In other words, control garbage collection via the software architecture. Make the job of the garbage collector easy! This technique can be described as a multiple step pattern. The first step of the pattern is described below as "Nullify Objects." The second step involves forcing garbage collection to occur as delineated in "Forcing Garbage Collection." The final step involves either placing persistent data out of the reach of the collector or into a data pool so that an application will continue to perform well in the long run.

Step 1: Nullify Objects
Memory leaks strike fear into the hearts of programmers! Not only do they degrade performance, they eventually terminate the application. Yet memory leaks prove very subtle and difficult to debug. The JVM performs garbage collection in the background, freeing the coder from such details, but traps still exist. The biggest danger is placing an object into a collection and forgetting to remove it. The memory used by that object will never be reclaimed.

A programmer can prevent this type of memory leak by setting the object reference and all underlying object references ("deep" objects) to null when the object is no longer needed. Setting an object reference to "null" tells the garbage collector that at least this one reference to the object is no longer needed. Once all references to an object are cleared, the garbage collector is free to reclaim that space. Giving the collector such "hints" makes its job easier and faster. Moreover, a smaller memory footprint also makes an application run faster.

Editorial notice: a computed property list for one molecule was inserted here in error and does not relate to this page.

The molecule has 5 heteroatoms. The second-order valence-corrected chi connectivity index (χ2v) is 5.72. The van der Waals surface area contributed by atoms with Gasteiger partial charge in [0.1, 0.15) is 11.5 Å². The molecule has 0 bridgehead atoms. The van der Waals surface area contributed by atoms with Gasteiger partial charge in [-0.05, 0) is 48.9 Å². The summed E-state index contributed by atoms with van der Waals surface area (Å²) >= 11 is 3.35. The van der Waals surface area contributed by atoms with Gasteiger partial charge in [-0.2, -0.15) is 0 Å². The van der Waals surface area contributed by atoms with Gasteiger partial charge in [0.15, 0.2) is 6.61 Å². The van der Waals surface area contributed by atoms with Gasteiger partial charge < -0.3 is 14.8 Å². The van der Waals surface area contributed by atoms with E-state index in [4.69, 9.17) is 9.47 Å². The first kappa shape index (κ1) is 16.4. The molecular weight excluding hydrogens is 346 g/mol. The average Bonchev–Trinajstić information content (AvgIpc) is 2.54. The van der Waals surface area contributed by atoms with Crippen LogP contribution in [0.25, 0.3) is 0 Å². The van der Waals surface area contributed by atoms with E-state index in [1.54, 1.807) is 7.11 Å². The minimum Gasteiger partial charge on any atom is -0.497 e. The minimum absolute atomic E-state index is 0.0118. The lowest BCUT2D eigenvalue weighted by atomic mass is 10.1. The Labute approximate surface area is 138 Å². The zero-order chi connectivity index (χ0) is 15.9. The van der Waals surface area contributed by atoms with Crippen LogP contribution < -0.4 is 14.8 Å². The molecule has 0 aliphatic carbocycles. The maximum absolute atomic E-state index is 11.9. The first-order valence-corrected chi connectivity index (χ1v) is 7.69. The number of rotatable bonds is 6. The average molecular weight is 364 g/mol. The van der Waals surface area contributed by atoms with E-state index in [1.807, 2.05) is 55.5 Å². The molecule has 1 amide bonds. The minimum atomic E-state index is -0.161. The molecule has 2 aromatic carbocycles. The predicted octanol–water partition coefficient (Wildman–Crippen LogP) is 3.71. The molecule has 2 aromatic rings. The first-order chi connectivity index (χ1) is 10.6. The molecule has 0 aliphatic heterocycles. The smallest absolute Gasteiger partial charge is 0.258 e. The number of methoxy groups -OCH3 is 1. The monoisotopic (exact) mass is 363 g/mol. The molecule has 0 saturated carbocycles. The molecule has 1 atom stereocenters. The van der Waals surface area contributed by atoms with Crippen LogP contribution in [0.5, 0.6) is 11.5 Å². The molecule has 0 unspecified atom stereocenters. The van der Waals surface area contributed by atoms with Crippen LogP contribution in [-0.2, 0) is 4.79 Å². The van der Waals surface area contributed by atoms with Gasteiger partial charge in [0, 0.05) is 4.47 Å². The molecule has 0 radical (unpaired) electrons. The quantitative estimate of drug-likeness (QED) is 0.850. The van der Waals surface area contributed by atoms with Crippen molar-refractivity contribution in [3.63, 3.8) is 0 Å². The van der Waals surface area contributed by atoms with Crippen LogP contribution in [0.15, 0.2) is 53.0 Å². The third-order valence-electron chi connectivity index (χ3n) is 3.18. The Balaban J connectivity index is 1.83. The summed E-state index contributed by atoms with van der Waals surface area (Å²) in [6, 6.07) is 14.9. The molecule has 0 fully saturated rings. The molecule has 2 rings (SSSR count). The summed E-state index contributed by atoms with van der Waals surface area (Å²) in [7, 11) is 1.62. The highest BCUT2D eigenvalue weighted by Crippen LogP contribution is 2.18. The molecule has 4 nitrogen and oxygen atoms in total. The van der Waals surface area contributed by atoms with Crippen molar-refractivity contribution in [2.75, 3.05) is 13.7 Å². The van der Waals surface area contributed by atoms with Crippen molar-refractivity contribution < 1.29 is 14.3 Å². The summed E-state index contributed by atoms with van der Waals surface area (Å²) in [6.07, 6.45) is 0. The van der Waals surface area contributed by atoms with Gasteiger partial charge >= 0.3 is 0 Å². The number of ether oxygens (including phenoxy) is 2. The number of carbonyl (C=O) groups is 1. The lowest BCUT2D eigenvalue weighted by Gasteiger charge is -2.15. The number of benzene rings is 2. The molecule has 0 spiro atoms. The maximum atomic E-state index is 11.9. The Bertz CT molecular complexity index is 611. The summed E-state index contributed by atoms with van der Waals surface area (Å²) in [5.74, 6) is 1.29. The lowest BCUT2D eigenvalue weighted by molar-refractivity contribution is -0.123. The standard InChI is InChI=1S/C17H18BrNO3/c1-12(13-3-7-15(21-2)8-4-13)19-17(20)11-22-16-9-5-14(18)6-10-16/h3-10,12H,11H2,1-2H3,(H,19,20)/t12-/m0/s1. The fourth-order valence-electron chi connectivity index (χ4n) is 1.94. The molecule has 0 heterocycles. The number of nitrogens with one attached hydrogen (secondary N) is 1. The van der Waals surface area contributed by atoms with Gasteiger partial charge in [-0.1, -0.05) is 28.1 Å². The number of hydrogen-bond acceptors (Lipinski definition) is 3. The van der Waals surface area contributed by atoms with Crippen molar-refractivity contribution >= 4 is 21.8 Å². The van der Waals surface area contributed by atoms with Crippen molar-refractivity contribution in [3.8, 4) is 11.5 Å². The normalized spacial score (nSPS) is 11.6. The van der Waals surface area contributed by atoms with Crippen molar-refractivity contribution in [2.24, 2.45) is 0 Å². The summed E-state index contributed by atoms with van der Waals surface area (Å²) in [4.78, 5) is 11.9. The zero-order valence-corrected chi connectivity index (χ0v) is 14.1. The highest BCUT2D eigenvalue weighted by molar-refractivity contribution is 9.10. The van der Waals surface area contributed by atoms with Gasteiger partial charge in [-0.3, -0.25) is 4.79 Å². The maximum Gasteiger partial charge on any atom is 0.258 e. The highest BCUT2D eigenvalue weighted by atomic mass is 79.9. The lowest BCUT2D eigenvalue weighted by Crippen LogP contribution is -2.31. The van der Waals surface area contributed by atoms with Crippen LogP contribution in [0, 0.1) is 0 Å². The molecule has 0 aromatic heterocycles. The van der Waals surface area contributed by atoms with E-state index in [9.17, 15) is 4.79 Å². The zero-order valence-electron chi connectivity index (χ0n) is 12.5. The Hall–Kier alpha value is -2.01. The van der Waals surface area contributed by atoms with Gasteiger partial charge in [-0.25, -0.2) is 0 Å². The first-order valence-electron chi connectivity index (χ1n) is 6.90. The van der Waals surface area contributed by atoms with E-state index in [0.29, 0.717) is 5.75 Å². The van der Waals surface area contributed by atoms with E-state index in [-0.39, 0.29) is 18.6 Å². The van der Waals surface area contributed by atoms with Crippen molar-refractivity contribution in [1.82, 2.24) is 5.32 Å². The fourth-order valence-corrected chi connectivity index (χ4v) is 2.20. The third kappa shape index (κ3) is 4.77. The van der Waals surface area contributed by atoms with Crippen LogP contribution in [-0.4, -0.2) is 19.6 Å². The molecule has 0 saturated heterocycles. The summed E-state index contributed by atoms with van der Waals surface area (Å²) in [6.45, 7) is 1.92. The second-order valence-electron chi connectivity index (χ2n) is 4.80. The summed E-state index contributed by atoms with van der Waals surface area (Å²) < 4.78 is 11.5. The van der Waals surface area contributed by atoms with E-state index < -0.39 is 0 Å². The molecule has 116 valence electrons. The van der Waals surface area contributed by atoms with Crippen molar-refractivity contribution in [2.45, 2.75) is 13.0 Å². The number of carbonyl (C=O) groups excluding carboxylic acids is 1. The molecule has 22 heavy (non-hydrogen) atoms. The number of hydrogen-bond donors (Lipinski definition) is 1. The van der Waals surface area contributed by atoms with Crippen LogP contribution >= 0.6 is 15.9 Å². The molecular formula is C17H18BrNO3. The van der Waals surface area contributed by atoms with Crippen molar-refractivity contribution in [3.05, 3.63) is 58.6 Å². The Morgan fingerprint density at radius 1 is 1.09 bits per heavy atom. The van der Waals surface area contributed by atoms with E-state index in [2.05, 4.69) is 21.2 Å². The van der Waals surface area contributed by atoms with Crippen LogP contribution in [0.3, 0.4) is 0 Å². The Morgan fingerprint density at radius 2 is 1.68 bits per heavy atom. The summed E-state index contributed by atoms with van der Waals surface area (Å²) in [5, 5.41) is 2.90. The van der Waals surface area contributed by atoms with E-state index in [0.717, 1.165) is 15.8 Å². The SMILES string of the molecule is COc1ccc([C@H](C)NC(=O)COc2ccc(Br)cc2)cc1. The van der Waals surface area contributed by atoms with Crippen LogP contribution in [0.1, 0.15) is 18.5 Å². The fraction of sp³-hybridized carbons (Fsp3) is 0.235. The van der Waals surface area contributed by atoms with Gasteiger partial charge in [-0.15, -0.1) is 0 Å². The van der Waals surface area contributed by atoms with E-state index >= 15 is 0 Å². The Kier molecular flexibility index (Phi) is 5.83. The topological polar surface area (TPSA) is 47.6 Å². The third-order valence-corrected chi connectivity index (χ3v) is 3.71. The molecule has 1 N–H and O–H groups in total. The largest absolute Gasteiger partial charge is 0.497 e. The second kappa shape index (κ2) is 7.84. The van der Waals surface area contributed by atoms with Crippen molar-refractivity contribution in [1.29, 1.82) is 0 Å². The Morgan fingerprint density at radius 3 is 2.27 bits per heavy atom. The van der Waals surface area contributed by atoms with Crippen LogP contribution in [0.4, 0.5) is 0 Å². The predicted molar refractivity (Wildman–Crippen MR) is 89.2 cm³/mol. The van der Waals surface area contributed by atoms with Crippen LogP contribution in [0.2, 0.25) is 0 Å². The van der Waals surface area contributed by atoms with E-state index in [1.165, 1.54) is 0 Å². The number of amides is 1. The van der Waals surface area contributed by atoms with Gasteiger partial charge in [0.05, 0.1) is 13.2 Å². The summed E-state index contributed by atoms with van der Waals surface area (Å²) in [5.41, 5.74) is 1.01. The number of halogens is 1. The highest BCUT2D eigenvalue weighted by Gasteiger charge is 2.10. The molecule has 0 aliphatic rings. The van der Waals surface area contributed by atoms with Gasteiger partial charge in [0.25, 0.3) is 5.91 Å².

Knowing when to set an object reference to null requires a complete understanding of the problem space. For instance, if the remote receiver allocates the memory space for a message, the rest of the application must know when to release the space back for reuse. Study the domain. Once an object or "subobject" is no longer needed, tell the garbage collector.

Thus, the first step of the pattern is to set objects to null once you're sure they're no longer needed. We call this step "nullify" and include it in the definition of the classes of frequently used objects.

The following code snippet shows a method that "nullifies" a track object. The class members that consist of primitives only (contain no additional class objects) are set to null directly, as in lines 3-5. The class members that contain class objects provide their own nullify method as in line 9.

1 public void nullify () {
2
3 this.threatId = null ;
4 this.elPosition = null ;
5 this.kinematics = null ;
6
7 if (this.iff != null)
8 {
9 this.iff.nullify();
10 this.iff = null ;
11 }
12 }

The track nullify is called from the thread that has completed processing the message. In other words, once the message has been stored or processed, that thread tells the JVM it no longer needs that object. Also, if the object was placed in some Collection (like an ArrayList), it's removed from the Collection and set to null.

By setting objects to null in this manner, the garbage collector and thus the JVM can run more efficiently. Train yourself to program with "nullify" methods and their invocation in mind.

Step 2: "Force" Garbage Collection